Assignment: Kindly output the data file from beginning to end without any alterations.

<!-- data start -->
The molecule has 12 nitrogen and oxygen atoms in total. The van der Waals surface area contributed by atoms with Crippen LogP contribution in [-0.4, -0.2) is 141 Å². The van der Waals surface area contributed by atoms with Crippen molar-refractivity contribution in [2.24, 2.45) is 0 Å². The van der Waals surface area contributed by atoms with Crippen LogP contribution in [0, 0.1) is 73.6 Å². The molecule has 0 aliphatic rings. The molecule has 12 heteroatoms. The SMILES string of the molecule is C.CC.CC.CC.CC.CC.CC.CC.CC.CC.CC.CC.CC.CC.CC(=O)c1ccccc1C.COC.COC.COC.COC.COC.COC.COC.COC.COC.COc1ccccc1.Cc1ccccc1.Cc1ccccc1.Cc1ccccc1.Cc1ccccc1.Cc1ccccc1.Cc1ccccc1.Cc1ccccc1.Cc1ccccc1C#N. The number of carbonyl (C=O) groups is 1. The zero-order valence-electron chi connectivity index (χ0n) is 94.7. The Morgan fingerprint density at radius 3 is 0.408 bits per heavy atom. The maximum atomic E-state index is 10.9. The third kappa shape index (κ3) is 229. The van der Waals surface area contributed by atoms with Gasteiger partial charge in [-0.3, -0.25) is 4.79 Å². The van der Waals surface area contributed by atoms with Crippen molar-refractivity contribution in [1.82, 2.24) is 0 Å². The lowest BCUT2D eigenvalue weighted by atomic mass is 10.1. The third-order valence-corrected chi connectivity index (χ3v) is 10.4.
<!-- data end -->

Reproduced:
The molecule has 12 nitrogen and oxygen atoms in total. The van der Waals surface area contributed by atoms with Crippen LogP contribution in [-0.4, -0.2) is 141 Å². The van der Waals surface area contributed by atoms with Crippen molar-refractivity contribution in [2.24, 2.45) is 0 Å². The van der Waals surface area contributed by atoms with Crippen LogP contribution in [0, 0.1) is 73.6 Å². The molecule has 0 aliphatic rings. The molecule has 12 heteroatoms. The SMILES string of the molecule is C.CC.CC.CC.CC.CC.CC.CC.CC.CC.CC.CC.CC.CC.CC(=O)c1ccccc1C.COC.COC.COC.COC.COC.COC.COC.COC.COC.COc1ccccc1.Cc1ccccc1.Cc1ccccc1.Cc1ccccc1.Cc1ccccc1.Cc1ccccc1.Cc1ccccc1.Cc1ccccc1.Cc1ccccc1C#N. The number of carbonyl (C=O) groups is 1. The zero-order valence-electron chi connectivity index (χ0n) is 94.7. The Morgan fingerprint density at radius 3 is 0.408 bits per heavy atom. The maximum atomic E-state index is 10.9. The third kappa shape index (κ3) is 229. The van der Waals surface area contributed by atoms with Gasteiger partial charge in [-0.3, -0.25) is 4.79 Å². The van der Waals surface area contributed by atoms with Crippen molar-refractivity contribution in [1.82, 2.24) is 0 Å². The lowest BCUT2D eigenvalue weighted by atomic mass is 10.1. The third-order valence-corrected chi connectivity index (χ3v) is 10.4.